At the moment I'm trying to minimize calculations by doing a single check to see if the RA of the telescope has changed. If it has, I then check the Declination for changes. Only then do I try to work out what the object is.

Ideally, all this (and my other bits and bobs) would run on a dedicated machine, but there isn't the money for this.

Posted by Stuart on Thursday 10th May 2007 (19:32 UTC)

Just when you think the internet can't possibly get any cooler for astronomy, along comes this stuff. While a Google Universe mashup would be nice, at the moment I can just dial the RA DEc into SkyMap and look using that. Many thanks for that Stuart (although finding the scopes on the Twittermap can de diffuclt, as they are hidden behine people discussing curry etc.)

Posted by Ian Musgrave on Thursday 10th May 2007 (21:47 UTC)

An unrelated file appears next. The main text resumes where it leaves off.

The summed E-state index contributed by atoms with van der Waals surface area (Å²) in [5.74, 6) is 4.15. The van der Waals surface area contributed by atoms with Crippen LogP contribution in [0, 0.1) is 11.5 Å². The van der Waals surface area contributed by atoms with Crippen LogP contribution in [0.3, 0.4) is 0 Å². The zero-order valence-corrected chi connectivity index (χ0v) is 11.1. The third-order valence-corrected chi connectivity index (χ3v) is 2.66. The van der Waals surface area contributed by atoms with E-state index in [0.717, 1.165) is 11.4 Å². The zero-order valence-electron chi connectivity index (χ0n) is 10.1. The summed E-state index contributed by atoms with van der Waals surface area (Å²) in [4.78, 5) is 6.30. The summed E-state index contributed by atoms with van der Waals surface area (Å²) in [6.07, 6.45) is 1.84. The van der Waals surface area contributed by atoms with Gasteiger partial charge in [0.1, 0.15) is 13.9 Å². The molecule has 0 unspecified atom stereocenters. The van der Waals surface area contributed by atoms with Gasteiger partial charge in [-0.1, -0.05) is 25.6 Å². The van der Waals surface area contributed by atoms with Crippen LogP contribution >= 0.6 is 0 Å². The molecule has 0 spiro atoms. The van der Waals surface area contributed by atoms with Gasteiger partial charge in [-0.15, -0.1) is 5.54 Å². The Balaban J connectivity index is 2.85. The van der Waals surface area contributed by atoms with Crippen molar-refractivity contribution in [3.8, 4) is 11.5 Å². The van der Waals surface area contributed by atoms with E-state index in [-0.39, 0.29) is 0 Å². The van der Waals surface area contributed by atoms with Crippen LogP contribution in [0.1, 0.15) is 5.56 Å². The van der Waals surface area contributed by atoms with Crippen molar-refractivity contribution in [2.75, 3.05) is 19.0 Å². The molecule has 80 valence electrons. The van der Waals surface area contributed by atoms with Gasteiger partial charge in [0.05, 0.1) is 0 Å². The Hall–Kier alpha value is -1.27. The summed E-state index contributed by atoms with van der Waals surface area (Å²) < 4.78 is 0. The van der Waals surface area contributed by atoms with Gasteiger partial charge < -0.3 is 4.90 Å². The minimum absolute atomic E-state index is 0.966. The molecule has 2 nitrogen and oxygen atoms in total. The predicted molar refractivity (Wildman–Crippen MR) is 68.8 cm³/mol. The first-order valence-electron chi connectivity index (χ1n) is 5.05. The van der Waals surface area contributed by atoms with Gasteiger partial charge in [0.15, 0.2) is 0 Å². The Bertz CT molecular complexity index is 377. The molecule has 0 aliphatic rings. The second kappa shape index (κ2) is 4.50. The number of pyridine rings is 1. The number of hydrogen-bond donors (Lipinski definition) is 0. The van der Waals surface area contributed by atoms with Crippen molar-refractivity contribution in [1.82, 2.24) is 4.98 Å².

finding the scopes on the Twittermap can de difficult, as they are hidden behind people discussing curry

It isn't often that large radio telescopes get hidden behind curry ;-)

Posted by Stuart on Thursday 10th May 2007 (21:53 UTC)

Ideally, all this (and my other bits and bobs) would run on a dedicated machine, but there isn't the money for this.

Random thought: a dedicated box to do the work that Stephen suggested (which all sounds terribly sensible to me) wouldn't need to be that meaty, right? Like, perhaps, the sort of box that any random company in Manchester might be trying to get rid of because it's five years old?

Posted by Dave Pearson on Thursday 10th May 2007 (23:29 UTC)

well, there may be soon Google Universe or something similar to it.

at the moment Nasa and Google are working together to bring high-resolution 3-D maps of the moon and Mars and many things in the future.

you can read more about this at [nasa.gov/home/hqnews/2006/dec/HQ_06371_Ames_Google.html]

I just hope Google Universe or Google space glob whatever will come soon, and then we can use it to bring real time information

Posted by Mundhir on Friday 11th May 2007 (15:48 UTC)

The computer shouldn't have to be very beefy. In the extreme, any of the 486/33's in my basement should be enough. I'd donate one, but shipping would be prohibitive. Now if only i had one of these puppies on the internet...

Posted by Stephen on Friday 11th May 2007 (19:11 UTC)